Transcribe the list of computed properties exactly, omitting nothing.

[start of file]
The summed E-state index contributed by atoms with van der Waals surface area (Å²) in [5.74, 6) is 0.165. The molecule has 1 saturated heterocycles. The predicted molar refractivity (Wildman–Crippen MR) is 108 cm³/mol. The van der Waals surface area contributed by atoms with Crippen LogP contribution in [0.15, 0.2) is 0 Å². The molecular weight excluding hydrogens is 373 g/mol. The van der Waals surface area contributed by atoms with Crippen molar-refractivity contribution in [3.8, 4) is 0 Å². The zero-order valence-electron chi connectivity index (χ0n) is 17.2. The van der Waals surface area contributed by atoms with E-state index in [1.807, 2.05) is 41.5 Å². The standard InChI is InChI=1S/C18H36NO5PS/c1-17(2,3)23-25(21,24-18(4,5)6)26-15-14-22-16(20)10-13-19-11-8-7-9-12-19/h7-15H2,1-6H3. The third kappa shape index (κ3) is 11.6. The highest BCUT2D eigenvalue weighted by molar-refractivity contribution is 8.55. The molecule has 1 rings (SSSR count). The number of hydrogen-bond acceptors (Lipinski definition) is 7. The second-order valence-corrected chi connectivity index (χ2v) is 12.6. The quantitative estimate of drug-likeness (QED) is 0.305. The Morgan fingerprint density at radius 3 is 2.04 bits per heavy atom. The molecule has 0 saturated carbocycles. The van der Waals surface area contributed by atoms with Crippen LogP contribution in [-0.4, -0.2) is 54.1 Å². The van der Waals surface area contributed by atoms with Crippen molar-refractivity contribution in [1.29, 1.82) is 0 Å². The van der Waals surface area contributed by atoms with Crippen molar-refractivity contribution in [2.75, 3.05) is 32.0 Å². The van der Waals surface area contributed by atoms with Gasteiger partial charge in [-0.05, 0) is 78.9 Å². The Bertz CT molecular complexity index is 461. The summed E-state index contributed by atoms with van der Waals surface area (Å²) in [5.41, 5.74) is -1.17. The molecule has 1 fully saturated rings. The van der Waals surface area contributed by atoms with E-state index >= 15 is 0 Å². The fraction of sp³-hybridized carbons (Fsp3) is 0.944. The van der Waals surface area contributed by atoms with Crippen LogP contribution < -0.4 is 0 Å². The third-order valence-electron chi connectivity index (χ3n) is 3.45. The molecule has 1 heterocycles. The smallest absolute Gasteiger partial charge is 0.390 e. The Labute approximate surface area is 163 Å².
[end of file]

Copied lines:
The summed E-state index contributed by atoms with van der Waals surface area (Å²) in [5.74, 6) is 0.165. The molecule has 1 saturated heterocycles. The predicted molar refractivity (Wildman–Crippen MR) is 108 cm³/mol. The van der Waals surface area contributed by atoms with Crippen LogP contribution in [0.15, 0.2) is 0 Å². The molecular weight excluding hydrogens is 373 g/mol. The van der Waals surface area contributed by atoms with Crippen molar-refractivity contribution in [3.8, 4) is 0 Å². The zero-order valence-electron chi connectivity index (χ0n) is 17.2. The van der Waals surface area contributed by atoms with E-state index in [1.807, 2.05) is 41.5 Å². The standard InChI is InChI=1S/C18H36NO5PS/c1-17(2,3)23-25(21,24-18(4,5)6)26-15-14-22-16(20)10-13-19-11-8-7-9-12-19/h7-15H2,1-6H3. The third kappa shape index (κ3) is 11.6. The highest BCUT2D eigenvalue weighted by molar-refractivity contribution is 8.55. The molecule has 1 rings (SSSR count). The number of hydrogen-bond acceptors (Lipinski definition) is 7. The second-order valence-corrected chi connectivity index (χ2v) is 12.6. The quantitative estimate of drug-likeness (QED) is 0.305. The Morgan fingerprint density at radius 3 is 2.04 bits per heavy atom. The molecule has 0 saturated carbocycles. The van der Waals surface area contributed by atoms with Crippen LogP contribution in [-0.4, -0.2) is 54.1 Å². The van der Waals surface area contributed by atoms with Crippen molar-refractivity contribution in [1.29, 1.82) is 0 Å². The van der Waals surface area contributed by atoms with Crippen molar-refractivity contribution in [2.75, 3.05) is 32.0 Å². The van der Waals surface area contributed by atoms with Gasteiger partial charge in [-0.05, 0) is 78.9 Å². The Bertz CT molecular complexity index is 461. The summed E-state index contributed by atoms with van der Waals surface area (Å²) in [5.41, 5.74) is -1.17. The molecule has 1 fully saturated rings. The van der Waals surface area contributed by atoms with E-state index >= 15 is 0 Å². The fraction of sp³-hybridized carbons (Fsp3) is 0.944. The van der Waals surface area contributed by atoms with Crippen LogP contribution < -0.4 is 0 Å². The third-order valence-electron chi connectivity index (χ3n) is 3.45. The molecule has 1 heterocycles. The smallest absolute Gasteiger partial charge is 0.390 e. The Labute approximate surface area is 163 Å².